Hurricane Fiona: Canada braces for 'historic, extreme event'

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Hurricane Fiona rips through the Caribbean
Residents along Canada's Atlantic Coast have been warned by officials to brace for impact as Hurricane Fiona heads north after pummelling Bermuda.
The Canadian Hurricane Centre warned that Fiona – expected to reach Canada's shores by Saturday morning – could be "a historic, extreme event".
Authorities have warned of potential coastal flooding, power outages and dangerous driving conditions.
At least eight people in Fiona's path through the Caribbean have died.
Canadian forecasters said late on Friday that Fiona – now a category three storm – was packing maximum sustained winds of up to 120 mph (195km/h), though this is projected to decrease as it makes landfall.
"It's going to be a bad one," Prime Minister Justin Trudeau said Friday. "We encourage everyone to stay safe and to listen to the instructions of local authorities and hang in there for the next 24 hours."
Tropical storm warnings have been issued for the Atlantic provinces of Nova Scotia, Prince Edward Island, Newfoundland and New Brunswick, as well as in parts of Quebec.
The country's eastern region could receive up to 10in (25cm) of rain, increasing the risk of flash flooding.
In Nova Scotia, shelters have been prepared in Halifax and Cape Breton – where the storm is projected to make landfall – for people to take cover ahead of the storm.
"We have been through these types of events before, but my fear is, not to this extent," said Amanda McDougall, mayor of Cape Breton Regional Municipality.
"The impacts are going to be large, real and immediate."
Severe hurricanes in Canada are rare, as storms lose their energy once they hit colder waters in the north and become post-tropical instead. But pressure in the region is predicted to be historically low as Hurricane Fiona hits, making way for a heavier storm.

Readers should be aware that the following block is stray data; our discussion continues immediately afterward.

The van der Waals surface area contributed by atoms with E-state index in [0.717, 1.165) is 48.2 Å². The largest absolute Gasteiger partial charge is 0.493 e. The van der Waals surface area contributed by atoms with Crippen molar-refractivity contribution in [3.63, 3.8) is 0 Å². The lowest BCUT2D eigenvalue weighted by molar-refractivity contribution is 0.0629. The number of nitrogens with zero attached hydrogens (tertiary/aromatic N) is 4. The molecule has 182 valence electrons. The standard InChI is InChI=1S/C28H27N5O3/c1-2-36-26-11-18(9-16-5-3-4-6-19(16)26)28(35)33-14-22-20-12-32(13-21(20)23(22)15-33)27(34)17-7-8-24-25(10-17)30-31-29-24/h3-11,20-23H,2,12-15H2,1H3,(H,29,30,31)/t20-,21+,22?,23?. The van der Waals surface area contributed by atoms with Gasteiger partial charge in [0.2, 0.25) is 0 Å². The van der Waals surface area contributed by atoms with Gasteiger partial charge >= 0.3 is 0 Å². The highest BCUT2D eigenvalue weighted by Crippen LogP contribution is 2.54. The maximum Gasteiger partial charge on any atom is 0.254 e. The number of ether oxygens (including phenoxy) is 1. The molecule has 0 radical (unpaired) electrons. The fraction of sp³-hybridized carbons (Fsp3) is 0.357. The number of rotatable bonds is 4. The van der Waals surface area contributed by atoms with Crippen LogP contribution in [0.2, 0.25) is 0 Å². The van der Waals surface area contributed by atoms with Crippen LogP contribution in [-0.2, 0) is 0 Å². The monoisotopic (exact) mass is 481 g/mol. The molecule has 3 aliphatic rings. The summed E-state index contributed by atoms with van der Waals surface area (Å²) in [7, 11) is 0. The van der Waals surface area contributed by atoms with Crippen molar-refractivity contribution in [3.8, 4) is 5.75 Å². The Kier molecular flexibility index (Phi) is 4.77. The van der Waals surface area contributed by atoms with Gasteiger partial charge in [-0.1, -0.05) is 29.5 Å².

Nova Scotia was last battered by a tropical cyclone in 2003 with Hurricane Juan, a category two storm that killed two people and heavily damaged structures and vegetation.
Meteorologist Bob Robichaud warned on Friday afternoon that Fiona will be bigger than Juan, and stronger than 2019's Hurricane Dorian, which also reached the shores of Nova Scotia.
"It is certainly going to be a historic, extreme event for Atlantic Canada."
Heavy rain and winds lashed Bermuda early on Friday, forcing schools and offices to close, before the hurricane headed north.
Fiona had already wreaked havoc on Puerto Rico and the Dominican Republic earlier this week, with many still left without power or running water.
A sick four-month-old infant whose mother was unable to get to the hospital because of blocked roads is among up to four casualties in Puerto Rico. A death was also recorded on the French island of Guadeloupe.
Florida also faces a hurricane threat after a separate tropical cyclone formed in the Caribbean Sea.
Tropical Depression Nine is in its early stages and is moving on a path that could bring it to Florida next week as Hurricane Hermine, according to the US National Hurricane Center.
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